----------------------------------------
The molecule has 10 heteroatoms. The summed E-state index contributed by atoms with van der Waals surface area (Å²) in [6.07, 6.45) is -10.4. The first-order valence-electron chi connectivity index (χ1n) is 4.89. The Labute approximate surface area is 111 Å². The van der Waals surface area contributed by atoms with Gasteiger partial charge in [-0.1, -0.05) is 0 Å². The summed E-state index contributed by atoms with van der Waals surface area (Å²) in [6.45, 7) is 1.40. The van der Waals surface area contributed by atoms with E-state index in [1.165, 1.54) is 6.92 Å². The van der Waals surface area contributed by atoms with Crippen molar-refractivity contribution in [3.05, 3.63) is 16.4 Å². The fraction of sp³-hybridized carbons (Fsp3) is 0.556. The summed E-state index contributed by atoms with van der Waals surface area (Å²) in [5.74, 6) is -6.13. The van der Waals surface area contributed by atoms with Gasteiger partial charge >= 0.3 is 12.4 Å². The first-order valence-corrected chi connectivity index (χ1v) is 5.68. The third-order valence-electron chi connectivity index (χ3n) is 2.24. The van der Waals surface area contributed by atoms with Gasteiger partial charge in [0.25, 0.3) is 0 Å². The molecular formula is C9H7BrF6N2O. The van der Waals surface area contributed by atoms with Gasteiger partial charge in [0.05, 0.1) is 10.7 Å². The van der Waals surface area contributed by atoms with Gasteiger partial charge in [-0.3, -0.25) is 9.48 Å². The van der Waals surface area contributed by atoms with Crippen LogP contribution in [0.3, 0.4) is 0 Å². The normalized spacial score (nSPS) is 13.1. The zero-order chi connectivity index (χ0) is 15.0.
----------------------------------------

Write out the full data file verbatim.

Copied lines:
The molecule has 10 heteroatoms. The summed E-state index contributed by atoms with van der Waals surface area (Å²) in [6.07, 6.45) is -10.4. The first-order valence-electron chi connectivity index (χ1n) is 4.89. The Labute approximate surface area is 111 Å². The van der Waals surface area contributed by atoms with Gasteiger partial charge in [-0.1, -0.05) is 0 Å². The summed E-state index contributed by atoms with van der Waals surface area (Å²) in [6.45, 7) is 1.40. The van der Waals surface area contributed by atoms with E-state index in [1.165, 1.54) is 6.92 Å². The van der Waals surface area contributed by atoms with Crippen molar-refractivity contribution in [3.05, 3.63) is 16.4 Å². The fraction of sp³-hybridized carbons (Fsp3) is 0.556. The summed E-state index contributed by atoms with van der Waals surface area (Å²) in [5.74, 6) is -6.13. The van der Waals surface area contributed by atoms with Gasteiger partial charge >= 0.3 is 12.4 Å². The first-order valence-corrected chi connectivity index (χ1v) is 5.68. The third-order valence-electron chi connectivity index (χ3n) is 2.24. The van der Waals surface area contributed by atoms with Gasteiger partial charge in [0.25, 0.3) is 0 Å². The molecular formula is C9H7BrF6N2O. The van der Waals surface area contributed by atoms with Gasteiger partial charge in [0.05, 0.1) is 10.7 Å². The van der Waals surface area contributed by atoms with Gasteiger partial charge in [-0.3, -0.25) is 9.48 Å². The van der Waals surface area contributed by atoms with Crippen LogP contribution in [0.3, 0.4) is 0 Å². The normalized spacial score (nSPS) is 13.1. The zero-order chi connectivity index (χ0) is 15.0.